As 2011 draws to a close, the streets and the store windows are decorated as the Christian world celebrates Christmas. In many places one will also find the symbols of the Hanukkah festival adorning our squares and storefronts, a sign of respect and appreciation of the Jewish minority in these countries.
This year, the two festivals coincide, giving additional meaning to the common origins of our shared religious traditions. It is intriguing to note however that while Hanukkah is celebrated by Jews as the festival of religious freedom, the actual story of the struggle as recorded in the Book of Maccabees is absent from the Jewish canon, only to be included in Christian versions of the Bible.
Many varied explanations have been given for this surprising omission of the Maccabean heroes from the collection of the Pentateuch, the Books of the Prophets and other holy writings which make up the Torah. It is however beyond any doubt that the reconstituted Jewish independent state headed by the Maccabean dynasty, disintegrated after only a few generations, beset by civil war, tyranny and corruption, and ultimately led into occupation, destruction and exile.
Nahmanides of Girona, the great medieval Jewish philosopher and scholar, ascribed the demise of the Maccabean state to the fact that following the successful revolt, the Maccabean priests appointed themselves kings, circumventing biblical wisdom, which calls for a clear separation between the priesthood and state authority.
This past year has been marked by a series of revolutions in the Middle East, which have come to be known as the Arab Spring. In country after country, the population has risen against long-time corrupt and secular dictators. In the democratic world, the political leadership and the media have expressed hope that these revolutions will finally bring some form of liberal democracy to these countries and respect for human rights and religious freedom.
It is but 22 years since the fall of the Iron Curtain, when Eastern Europe began its journey to personal and national freedoms. What we do know today is that holding elections is only part of this process. The road to freedom, democracy and recognition of basic human rights is a long, difficult and continuous struggle. It requires for example the creation of an independent judiciary and free parliaments not dependent on the executive. Moreover, as we mourn the passing of Vaclav Havel, it also requires political leadership with the vision to involve all of civic society, protecting all minorities and encompassing cultural freedoms.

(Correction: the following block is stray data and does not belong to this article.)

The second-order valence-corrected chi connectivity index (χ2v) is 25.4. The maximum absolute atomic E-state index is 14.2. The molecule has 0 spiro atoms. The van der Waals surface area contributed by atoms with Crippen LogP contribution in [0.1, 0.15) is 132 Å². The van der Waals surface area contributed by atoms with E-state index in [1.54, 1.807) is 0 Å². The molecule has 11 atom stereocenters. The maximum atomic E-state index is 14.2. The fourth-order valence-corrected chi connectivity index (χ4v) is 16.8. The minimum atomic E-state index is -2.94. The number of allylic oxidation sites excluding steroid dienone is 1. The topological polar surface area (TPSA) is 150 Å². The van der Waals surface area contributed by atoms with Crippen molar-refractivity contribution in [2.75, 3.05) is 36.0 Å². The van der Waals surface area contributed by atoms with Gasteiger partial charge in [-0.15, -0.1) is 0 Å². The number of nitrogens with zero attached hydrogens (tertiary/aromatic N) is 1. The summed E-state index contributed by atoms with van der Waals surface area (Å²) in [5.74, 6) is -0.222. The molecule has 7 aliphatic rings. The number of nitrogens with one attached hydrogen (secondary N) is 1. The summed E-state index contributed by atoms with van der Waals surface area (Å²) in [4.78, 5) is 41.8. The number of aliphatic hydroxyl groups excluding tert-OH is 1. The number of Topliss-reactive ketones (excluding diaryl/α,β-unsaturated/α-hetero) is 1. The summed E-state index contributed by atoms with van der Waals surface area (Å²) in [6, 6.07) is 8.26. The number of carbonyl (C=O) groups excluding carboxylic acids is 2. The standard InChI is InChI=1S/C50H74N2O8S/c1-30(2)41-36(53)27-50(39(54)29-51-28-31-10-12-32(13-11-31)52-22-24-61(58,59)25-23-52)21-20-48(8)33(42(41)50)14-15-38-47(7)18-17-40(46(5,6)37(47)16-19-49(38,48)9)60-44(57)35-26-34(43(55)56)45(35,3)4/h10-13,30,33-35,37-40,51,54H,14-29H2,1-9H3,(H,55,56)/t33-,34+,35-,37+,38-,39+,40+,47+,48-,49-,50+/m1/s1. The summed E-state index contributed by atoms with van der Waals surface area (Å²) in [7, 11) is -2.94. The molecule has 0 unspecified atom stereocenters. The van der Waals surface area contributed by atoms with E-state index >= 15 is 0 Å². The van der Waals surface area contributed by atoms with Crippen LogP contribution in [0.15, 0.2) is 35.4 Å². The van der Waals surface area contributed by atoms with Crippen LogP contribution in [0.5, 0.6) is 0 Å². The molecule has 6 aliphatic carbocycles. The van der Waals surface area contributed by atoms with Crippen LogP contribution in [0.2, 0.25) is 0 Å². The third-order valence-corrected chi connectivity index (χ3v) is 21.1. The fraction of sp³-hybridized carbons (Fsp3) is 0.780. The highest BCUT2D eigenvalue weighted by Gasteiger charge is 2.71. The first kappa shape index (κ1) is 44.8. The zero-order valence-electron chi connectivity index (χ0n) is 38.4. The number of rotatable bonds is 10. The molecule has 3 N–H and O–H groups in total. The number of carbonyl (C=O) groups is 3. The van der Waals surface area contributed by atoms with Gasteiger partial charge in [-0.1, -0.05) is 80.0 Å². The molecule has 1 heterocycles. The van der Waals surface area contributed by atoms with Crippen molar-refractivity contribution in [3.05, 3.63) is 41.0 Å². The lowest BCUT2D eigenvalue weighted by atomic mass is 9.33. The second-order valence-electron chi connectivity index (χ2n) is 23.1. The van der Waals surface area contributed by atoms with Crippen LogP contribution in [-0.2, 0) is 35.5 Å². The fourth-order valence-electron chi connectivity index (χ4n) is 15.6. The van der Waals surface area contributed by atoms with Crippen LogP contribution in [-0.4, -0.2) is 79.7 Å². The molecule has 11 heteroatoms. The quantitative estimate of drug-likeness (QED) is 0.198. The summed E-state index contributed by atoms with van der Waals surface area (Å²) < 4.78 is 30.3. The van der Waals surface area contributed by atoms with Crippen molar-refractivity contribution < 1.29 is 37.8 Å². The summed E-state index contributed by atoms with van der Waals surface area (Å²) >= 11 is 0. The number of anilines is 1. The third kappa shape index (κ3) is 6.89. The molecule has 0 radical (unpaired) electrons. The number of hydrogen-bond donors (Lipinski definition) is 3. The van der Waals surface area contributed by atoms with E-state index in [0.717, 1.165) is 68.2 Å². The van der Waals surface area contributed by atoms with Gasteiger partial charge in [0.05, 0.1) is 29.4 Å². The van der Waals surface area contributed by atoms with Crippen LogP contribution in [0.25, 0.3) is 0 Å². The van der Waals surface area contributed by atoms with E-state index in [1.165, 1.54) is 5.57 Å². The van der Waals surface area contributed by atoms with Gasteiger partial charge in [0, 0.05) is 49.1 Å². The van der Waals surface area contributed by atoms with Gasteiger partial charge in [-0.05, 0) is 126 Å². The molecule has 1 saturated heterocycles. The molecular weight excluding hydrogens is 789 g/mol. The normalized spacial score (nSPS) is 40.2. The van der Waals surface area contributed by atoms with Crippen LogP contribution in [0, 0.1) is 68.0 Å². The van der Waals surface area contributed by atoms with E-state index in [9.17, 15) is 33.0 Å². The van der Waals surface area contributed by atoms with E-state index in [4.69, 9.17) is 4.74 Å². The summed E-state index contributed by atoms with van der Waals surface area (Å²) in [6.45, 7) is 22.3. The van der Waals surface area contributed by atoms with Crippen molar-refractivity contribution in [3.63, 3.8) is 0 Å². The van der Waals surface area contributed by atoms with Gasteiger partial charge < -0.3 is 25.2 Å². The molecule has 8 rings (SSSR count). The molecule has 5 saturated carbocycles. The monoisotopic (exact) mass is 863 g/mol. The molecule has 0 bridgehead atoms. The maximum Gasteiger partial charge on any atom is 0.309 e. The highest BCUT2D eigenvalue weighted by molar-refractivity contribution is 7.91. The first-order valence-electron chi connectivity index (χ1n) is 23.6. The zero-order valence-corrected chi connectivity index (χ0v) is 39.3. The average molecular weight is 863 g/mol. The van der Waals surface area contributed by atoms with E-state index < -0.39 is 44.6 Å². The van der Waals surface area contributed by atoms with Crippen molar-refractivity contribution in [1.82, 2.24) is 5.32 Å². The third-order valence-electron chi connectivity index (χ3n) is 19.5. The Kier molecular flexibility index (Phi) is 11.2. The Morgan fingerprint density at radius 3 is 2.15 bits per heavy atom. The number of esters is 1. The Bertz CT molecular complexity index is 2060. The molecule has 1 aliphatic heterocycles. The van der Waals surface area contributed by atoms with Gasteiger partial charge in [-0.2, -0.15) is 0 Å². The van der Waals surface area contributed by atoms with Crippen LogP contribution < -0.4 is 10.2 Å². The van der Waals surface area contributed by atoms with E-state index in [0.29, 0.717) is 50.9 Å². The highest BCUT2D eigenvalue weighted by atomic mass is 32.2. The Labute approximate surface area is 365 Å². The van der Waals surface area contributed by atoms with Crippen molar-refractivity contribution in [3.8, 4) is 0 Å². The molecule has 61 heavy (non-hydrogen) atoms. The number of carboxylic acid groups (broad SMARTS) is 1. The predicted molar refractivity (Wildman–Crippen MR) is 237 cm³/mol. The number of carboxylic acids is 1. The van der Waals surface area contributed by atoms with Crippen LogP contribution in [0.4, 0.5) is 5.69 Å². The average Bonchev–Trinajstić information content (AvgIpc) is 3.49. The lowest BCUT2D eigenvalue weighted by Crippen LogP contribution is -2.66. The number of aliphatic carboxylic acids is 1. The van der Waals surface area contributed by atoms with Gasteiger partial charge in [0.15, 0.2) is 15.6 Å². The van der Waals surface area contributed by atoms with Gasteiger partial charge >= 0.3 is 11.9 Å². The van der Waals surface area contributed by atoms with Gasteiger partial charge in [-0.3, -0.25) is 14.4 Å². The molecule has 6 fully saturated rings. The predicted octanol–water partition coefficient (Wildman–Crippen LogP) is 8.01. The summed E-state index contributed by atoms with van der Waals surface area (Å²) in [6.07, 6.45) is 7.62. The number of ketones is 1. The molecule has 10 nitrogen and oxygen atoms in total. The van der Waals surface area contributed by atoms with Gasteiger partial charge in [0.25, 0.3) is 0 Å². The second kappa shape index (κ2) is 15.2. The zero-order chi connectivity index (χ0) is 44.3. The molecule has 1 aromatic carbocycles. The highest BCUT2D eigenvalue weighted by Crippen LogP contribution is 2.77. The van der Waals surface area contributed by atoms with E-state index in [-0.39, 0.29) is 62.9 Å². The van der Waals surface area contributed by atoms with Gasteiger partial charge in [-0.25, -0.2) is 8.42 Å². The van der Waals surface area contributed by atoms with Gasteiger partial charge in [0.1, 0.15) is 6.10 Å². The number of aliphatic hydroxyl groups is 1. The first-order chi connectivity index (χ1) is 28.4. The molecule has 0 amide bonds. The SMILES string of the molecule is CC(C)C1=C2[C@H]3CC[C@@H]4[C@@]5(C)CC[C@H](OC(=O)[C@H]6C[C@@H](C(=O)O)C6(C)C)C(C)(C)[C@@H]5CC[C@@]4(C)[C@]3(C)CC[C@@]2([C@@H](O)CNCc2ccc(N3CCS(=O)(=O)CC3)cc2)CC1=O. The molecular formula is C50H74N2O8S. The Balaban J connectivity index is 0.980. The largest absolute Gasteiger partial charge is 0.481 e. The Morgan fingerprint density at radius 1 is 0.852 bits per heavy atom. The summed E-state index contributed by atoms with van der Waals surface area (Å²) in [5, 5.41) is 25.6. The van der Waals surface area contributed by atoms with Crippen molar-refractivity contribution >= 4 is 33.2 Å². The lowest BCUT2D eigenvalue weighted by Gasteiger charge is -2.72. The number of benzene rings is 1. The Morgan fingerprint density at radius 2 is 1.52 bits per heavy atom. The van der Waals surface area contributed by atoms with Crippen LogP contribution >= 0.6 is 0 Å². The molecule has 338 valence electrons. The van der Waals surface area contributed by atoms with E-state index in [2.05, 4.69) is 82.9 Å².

The Middle East, home of all three Abrahamic faiths, has increasingly become hostile to Christians who are being terrorized and killed while the Christian population living in Arab countries is dwindling to insignificant numbers, making Israel the only truly safe place for Christians in the region. As one could once judge the level of democracy and human rights in a European state by the way it treated its Jewish population, is not the treatment of Christians now a useful and valid litmus test for progression towards those values in the Middle East?
The lesson for us is that the demise of the Maccabean state should serve as a reminder to all national religious entities, Church, Synagogue or Mosque, that the quest for earthly political power brings with it the danger of corruption.
The history of Hanukkah should be a reminder to all of us, that although revolutions may be inevitable, it is of greater importance to know what will happen after the revolutions. Human hope, symbolized by the lone candle glowing in the dark, requires respect for the supreme value of the life of every human being and the right of any group to religious freedom.
The right of a minority to be different, to think differently and to worship in a different way is the cornerstone of our civilization. As the masses in Tahrir Square demonstrate for their own freedom, they should remember that their personal freedoms in the future will depend on the manner in which they deal today with the minorities in their midst. If the mob is allowed to continue to destroy churches and to kill Coptic Christians, their own lives will be less secure
But religious intolerance is not confined to the Middle East. Europeans too are becoming less and less tolerant of the stranger in our midst, which has manifested itself in restrictive legislation in Europe. In Switzerland, attempts are made to prevent the building of minarets on mosques. In France and in Belgium, women are told how to dress and in Holland, politicians in parliament try to tell Jews and Muslims what to eat. Legislation against religious freedom will not make Europe more free, with greater security and prosperity. Freedom is the greatest gift of humankind. It is in this spirit that we should celebrate our holidays.
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